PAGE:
Third, ethanol must continue to be both an energy choice and an environmental choice. We have managed to demonstrate that ethanol is good for the environment. Now we need to work to make it even more environmentally efficient. Rather than simply feeding a growing demand for ethanol with the construction of coal-fired ethanol plants. We need to encourage investment in new and better ways to produce ethanol, and ensure that we are seeking out technological advances that not only make it more cost effective, but also more environmentally friendly. Climate change will be a bigger and bigger issue in the years ahead. Carbon limits are a real possibility in future years.
This represents real opportunities for this industry. It is why I am excited about breakthrough technology represented by companies like Prime Biosolutions and the plant in Meade, Nebraska.
We should look at the demands that are being placed on one of our biggest customers: the livestock industry. The explosive growth in ethanol production will generate enormous volumes of high protein feeds, with proven nutrition benefits. However, these concentrated protein co-products also concentrate phosphorus, which will require new methods of mitigation and management.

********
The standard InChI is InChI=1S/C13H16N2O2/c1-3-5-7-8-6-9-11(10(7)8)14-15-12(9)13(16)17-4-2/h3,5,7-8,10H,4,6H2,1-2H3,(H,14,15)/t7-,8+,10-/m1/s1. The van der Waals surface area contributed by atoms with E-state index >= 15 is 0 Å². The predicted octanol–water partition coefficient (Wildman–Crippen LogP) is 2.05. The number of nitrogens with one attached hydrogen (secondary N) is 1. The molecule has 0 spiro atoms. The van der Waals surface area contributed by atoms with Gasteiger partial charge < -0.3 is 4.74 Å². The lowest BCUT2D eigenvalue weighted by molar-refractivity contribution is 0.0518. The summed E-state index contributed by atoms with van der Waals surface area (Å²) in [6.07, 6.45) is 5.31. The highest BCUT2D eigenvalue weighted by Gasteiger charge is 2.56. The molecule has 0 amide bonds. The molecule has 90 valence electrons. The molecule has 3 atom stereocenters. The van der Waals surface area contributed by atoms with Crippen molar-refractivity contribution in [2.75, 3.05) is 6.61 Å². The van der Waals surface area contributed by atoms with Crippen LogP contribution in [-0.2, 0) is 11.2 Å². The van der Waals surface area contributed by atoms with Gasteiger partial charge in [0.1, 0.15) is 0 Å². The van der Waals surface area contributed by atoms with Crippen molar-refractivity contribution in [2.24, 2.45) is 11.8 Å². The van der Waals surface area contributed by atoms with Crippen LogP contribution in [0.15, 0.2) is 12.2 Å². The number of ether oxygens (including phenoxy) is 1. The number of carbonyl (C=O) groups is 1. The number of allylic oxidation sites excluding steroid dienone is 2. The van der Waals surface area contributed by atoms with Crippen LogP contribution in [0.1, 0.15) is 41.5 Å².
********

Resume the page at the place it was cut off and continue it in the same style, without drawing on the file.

We must establish more organized programs for R&D. We must show our fellow citizens that our industry is committed to putting in place sustainable, environmentally sound facilities that will not only reduce the nation’s dependence upon fossil fuels and stimulate new economic activity, but will also help to improve our environment, and make this world a better place.
I began by reading some headlines – headlines we couldn’t have imagined even 10 years ago.
As excited as I am about the stories that have been written, what excites me most is the story that we’re writing – right now. By continuing our work together and by maintaining our focus on the national interest, the simple act of fueling our cars can be an act that heals our environment, strengthens our economy, and secures our nation.
We’ve come a long way. There’s a long way to go. And we’ve got the fuel for the road ahead.